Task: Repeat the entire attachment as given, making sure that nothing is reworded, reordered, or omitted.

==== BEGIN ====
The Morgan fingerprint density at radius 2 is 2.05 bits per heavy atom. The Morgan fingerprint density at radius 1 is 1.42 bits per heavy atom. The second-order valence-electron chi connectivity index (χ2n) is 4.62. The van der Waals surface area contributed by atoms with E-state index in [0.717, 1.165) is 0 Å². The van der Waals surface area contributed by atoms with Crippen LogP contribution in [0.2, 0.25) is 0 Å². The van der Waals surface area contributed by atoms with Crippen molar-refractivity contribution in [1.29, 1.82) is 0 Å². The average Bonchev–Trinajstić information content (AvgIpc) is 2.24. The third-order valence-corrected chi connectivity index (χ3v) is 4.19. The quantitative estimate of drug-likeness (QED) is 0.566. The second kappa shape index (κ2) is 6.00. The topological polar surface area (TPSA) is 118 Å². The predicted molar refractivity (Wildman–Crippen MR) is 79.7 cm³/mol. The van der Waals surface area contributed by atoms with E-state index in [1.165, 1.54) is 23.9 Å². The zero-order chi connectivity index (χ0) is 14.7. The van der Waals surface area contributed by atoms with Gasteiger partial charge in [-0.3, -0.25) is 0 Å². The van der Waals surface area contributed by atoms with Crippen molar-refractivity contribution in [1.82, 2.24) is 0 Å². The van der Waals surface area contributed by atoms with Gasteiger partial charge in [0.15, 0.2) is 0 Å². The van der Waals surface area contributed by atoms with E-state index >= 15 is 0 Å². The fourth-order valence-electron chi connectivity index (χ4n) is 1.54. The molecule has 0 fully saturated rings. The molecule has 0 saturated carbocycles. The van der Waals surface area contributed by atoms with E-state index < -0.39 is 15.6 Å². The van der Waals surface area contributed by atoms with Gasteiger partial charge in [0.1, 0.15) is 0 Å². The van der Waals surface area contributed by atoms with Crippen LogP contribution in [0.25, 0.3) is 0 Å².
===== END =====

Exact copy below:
The Morgan fingerprint density at radius 2 is 2.05 bits per heavy atom. The Morgan fingerprint density at radius 1 is 1.42 bits per heavy atom. The second-order valence-electron chi connectivity index (χ2n) is 4.62. The van der Waals surface area contributed by atoms with E-state index in [0.717, 1.165) is 0 Å². The van der Waals surface area contributed by atoms with Crippen LogP contribution in [0.2, 0.25) is 0 Å². The van der Waals surface area contributed by atoms with Crippen molar-refractivity contribution in [1.29, 1.82) is 0 Å². The average Bonchev–Trinajstić information content (AvgIpc) is 2.24. The third-order valence-corrected chi connectivity index (χ3v) is 4.19. The quantitative estimate of drug-likeness (QED) is 0.566. The second kappa shape index (κ2) is 6.00. The topological polar surface area (TPSA) is 118 Å². The predicted molar refractivity (Wildman–Crippen MR) is 79.7 cm³/mol. The van der Waals surface area contributed by atoms with E-state index in [1.165, 1.54) is 23.9 Å². The zero-order chi connectivity index (χ0) is 14.7. The van der Waals surface area contributed by atoms with Gasteiger partial charge in [-0.3, -0.25) is 0 Å². The van der Waals surface area contributed by atoms with Crippen molar-refractivity contribution in [1.82, 2.24) is 0 Å². The van der Waals surface area contributed by atoms with Gasteiger partial charge in [0.15, 0.2) is 0 Å². The van der Waals surface area contributed by atoms with E-state index >= 15 is 0 Å². The fourth-order valence-electron chi connectivity index (χ4n) is 1.54. The molecule has 0 fully saturated rings. The molecule has 0 saturated carbocycles. The van der Waals surface area contributed by atoms with E-state index < -0.39 is 15.6 Å². The van der Waals surface area contributed by atoms with Gasteiger partial charge in [0.1, 0.15) is 0 Å². The van der Waals surface area contributed by atoms with Crippen LogP contribution in [0.25, 0.3) is 0 Å².